Residential Magazine

New-home sales expected to reach 15-year peak

By Frank Nothaft

The construction of new homes is important to meet the need for shelter of the expanding U.S. population. CoreLogic public records data shows that sales of new single-family homes were up 12% year over year in the six-month period before the COVID-19 pandemic hit in March 2020.

The pandemic derailed closings last spring but only temporarily. Completions of single-family homes rebounded by summer 2020, remained brisk for the remainder of last year and finished with the highest annual total since 2007.

The largest numbers of new-home sales were in large metropolitan areas in the South and West regions, markets that also have had large population gains of late. The U.S. Census Bureau estimated that the nationwide population increased by 1.2 million between July 2019 and July 2020. Texas, with an increase of 374,000 residents, accounted for nearly one-third of the country’s net population growth. Florida (241,000), Arizona (130,000), North Carolina (99,000) and Georgia (82,000) rounded out the top five states for population gains during this time.  

These same states also accounted for the most new-home sales from October 2019 through September 2020. The Dallas and Houston metro areas topped the list during this period with more than 30,000 new-home sales. Phoenix and Atlanta each had more than 20,000 new-home closings. Austin and San Antonio rounded out the top six as each eclipsed 15,000 such transactions. 

CoreLogic identified 13 markets that had at least 10,000 new-home sales during this 12-month period. All of them were in the South or West, and 10 were in the five states with the largest population gains.

The metros with the largest annual percentage growth in new-home sales were smaller markets in the South and West. There were 13 markets in which these types of sales increased by at least 25% between 2019 and 2020. Nine of them were in the five states with the largest population increases. McAllen, Texas; Lubbock, Texas; Crestview, Florida; Knoxville, Tennessee; Jacksonville, North Carolina; and Fort Collins, Colorado led this pack with annualized new-home sales growth of at least 35%.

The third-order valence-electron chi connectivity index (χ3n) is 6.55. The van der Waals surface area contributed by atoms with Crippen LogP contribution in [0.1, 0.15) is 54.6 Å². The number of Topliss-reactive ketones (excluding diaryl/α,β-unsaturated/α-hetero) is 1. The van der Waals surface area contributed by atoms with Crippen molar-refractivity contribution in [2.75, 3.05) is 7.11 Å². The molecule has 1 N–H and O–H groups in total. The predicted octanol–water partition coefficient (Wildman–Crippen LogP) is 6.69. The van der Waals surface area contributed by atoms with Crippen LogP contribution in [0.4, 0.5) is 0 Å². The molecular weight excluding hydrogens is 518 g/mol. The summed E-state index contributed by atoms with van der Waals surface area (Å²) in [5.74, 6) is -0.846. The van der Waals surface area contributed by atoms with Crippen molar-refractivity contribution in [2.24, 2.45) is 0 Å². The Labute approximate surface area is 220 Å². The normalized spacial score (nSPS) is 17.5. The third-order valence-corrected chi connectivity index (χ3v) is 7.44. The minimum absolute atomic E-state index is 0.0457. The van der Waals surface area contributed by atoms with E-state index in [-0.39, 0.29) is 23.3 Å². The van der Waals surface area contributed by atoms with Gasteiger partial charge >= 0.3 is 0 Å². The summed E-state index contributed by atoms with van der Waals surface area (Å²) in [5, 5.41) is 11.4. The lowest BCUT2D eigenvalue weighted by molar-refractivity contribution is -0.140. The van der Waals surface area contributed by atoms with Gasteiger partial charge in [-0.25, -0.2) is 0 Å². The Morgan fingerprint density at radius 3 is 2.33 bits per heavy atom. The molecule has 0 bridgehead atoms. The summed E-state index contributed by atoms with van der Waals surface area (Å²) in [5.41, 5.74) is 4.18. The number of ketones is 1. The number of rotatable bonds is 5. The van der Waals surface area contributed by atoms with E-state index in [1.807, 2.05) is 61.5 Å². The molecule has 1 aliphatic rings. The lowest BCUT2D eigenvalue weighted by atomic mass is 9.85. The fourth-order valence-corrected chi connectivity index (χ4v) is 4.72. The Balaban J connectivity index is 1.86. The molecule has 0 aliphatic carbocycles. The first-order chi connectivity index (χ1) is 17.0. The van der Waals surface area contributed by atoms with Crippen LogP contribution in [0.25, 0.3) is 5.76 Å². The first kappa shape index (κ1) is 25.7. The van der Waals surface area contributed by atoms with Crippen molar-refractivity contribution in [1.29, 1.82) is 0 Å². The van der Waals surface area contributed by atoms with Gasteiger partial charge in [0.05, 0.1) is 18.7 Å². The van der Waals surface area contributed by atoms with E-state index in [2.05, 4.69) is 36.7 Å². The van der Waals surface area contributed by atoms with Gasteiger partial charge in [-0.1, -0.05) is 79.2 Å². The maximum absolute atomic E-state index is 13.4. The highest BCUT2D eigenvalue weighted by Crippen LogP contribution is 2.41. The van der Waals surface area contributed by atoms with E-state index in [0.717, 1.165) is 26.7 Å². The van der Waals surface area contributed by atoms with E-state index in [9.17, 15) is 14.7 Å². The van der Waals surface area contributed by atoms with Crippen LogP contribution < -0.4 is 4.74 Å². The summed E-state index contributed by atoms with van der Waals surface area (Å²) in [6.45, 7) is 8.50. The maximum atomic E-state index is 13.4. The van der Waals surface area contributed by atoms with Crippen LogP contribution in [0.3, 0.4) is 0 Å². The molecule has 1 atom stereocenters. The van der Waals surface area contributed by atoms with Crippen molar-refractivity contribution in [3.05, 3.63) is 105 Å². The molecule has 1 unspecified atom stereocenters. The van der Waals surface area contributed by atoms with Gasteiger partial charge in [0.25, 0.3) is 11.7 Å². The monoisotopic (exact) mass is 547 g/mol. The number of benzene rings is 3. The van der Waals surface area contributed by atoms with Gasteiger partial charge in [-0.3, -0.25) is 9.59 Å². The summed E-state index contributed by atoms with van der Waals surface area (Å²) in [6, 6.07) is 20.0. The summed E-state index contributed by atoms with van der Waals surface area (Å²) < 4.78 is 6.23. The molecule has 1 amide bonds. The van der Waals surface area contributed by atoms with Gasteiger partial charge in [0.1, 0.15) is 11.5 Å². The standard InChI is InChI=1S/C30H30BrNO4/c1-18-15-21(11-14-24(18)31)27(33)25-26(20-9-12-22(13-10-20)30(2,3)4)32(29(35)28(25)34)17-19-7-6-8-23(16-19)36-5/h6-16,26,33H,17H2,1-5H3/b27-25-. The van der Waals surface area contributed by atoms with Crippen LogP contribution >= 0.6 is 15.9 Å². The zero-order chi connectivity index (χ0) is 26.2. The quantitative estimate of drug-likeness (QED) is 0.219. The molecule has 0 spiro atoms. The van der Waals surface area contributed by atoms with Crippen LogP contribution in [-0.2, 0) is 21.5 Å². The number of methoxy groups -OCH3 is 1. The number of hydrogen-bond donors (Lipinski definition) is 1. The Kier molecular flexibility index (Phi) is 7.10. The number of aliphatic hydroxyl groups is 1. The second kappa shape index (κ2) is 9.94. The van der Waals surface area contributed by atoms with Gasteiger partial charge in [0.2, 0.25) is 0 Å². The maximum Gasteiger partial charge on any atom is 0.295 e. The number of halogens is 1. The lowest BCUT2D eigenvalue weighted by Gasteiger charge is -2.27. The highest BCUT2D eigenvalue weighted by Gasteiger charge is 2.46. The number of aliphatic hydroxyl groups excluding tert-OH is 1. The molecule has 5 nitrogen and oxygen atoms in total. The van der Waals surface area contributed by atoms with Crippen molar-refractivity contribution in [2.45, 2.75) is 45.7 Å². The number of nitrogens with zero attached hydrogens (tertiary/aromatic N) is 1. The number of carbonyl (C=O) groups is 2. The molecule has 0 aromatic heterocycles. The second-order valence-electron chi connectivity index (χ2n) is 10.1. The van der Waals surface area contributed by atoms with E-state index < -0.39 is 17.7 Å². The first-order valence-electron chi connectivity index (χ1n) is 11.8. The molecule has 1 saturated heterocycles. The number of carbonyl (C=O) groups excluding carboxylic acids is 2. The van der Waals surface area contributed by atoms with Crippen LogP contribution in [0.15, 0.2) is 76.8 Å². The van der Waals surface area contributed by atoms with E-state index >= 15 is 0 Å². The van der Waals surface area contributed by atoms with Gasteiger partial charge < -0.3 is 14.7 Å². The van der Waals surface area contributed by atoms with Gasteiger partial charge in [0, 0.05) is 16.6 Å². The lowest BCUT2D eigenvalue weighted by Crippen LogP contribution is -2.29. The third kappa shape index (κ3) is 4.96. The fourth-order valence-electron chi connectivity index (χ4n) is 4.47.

Because new homes have the latest amenities and tend to be larger than older homes, they generally have higher price tags. Using CoreLogic sales data by metro area, these new-home sales are easily divided into three price groups: entry level, mid-level and premium. Across all metro areas, the new homes comprised about 6% of entry-level sales and about 19% of high-end sales. New homes typically accounted for less entry-level supply in high-cost areas, such as California, than in lower-cost markets.

To finance their new-home purchase, about two-thirds of buyers obtained a conventional loan, although the type of financing varied greatly by price segment. For sales of $250,000 or less, half of buyers used a conventional conforming loan while the other half utilized a government-backed loan through the Federal Housing Administration (FHA) or U.S. Department of Veterans Affairs (VA). For homes priced above $1 million, nearly all loans were conventional and about 80% were classified as jumbo mortgages.

With family incomes expected to rise and mortgage rates to remain low through 2021, household growth and the need for additional home construction will continue. CoreLogic expects new-home sales to increase this year to their highest level since 2006. The largest gains will occur in places with high population growth, and these states are projected to be Texas, Florida and Arizona. ● 


  • Frank Nothaft

    Frank E. Nothaft is chief economist for CoreLogic, America’s largest provider of advanced property and ownership information, analytics and data-enabled services. He leads the economics team responsible for analysis, commentary and forecasting trends in global real estate, insurance and mortgage markets. Before joining CoreLogic, Nothaft served as chief economist for Freddie Mac. Prior to Freddie Mac, he was an economist with the Board of Governors of the Federal Reserve System.

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